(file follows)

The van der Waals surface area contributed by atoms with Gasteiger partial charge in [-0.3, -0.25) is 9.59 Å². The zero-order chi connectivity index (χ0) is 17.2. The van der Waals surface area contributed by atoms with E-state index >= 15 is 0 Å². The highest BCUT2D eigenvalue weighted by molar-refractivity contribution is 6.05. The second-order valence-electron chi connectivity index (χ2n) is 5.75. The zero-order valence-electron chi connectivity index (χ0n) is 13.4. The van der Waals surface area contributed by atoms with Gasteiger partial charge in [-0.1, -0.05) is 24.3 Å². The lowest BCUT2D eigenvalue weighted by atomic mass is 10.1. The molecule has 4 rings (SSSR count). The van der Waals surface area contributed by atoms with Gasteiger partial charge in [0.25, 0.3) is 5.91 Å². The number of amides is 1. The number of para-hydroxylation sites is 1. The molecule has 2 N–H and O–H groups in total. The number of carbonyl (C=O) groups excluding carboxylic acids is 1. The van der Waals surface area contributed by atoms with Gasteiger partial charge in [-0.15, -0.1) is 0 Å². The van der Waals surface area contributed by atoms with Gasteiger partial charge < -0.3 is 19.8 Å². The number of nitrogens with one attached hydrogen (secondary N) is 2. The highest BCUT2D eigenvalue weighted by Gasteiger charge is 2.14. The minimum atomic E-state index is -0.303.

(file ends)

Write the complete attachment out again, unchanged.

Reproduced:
The van der Waals surface area contributed by atoms with Gasteiger partial charge in [-0.3, -0.25) is 9.59 Å². The zero-order chi connectivity index (χ0) is 17.2. The van der Waals surface area contributed by atoms with E-state index >= 15 is 0 Å². The highest BCUT2D eigenvalue weighted by molar-refractivity contribution is 6.05. The second-order valence-electron chi connectivity index (χ2n) is 5.75. The zero-order valence-electron chi connectivity index (χ0n) is 13.4. The van der Waals surface area contributed by atoms with Gasteiger partial charge in [-0.1, -0.05) is 24.3 Å². The lowest BCUT2D eigenvalue weighted by atomic mass is 10.1. The molecule has 4 rings (SSSR count). The van der Waals surface area contributed by atoms with Gasteiger partial charge in [0.25, 0.3) is 5.91 Å². The number of amides is 1. The number of para-hydroxylation sites is 1. The molecule has 2 N–H and O–H groups in total. The number of carbonyl (C=O) groups excluding carboxylic acids is 1. The van der Waals surface area contributed by atoms with Gasteiger partial charge in [-0.15, -0.1) is 0 Å². The van der Waals surface area contributed by atoms with Gasteiger partial charge < -0.3 is 19.8 Å². The number of nitrogens with one attached hydrogen (secondary N) is 2. The highest BCUT2D eigenvalue weighted by Gasteiger charge is 2.14. The minimum atomic E-state index is -0.303.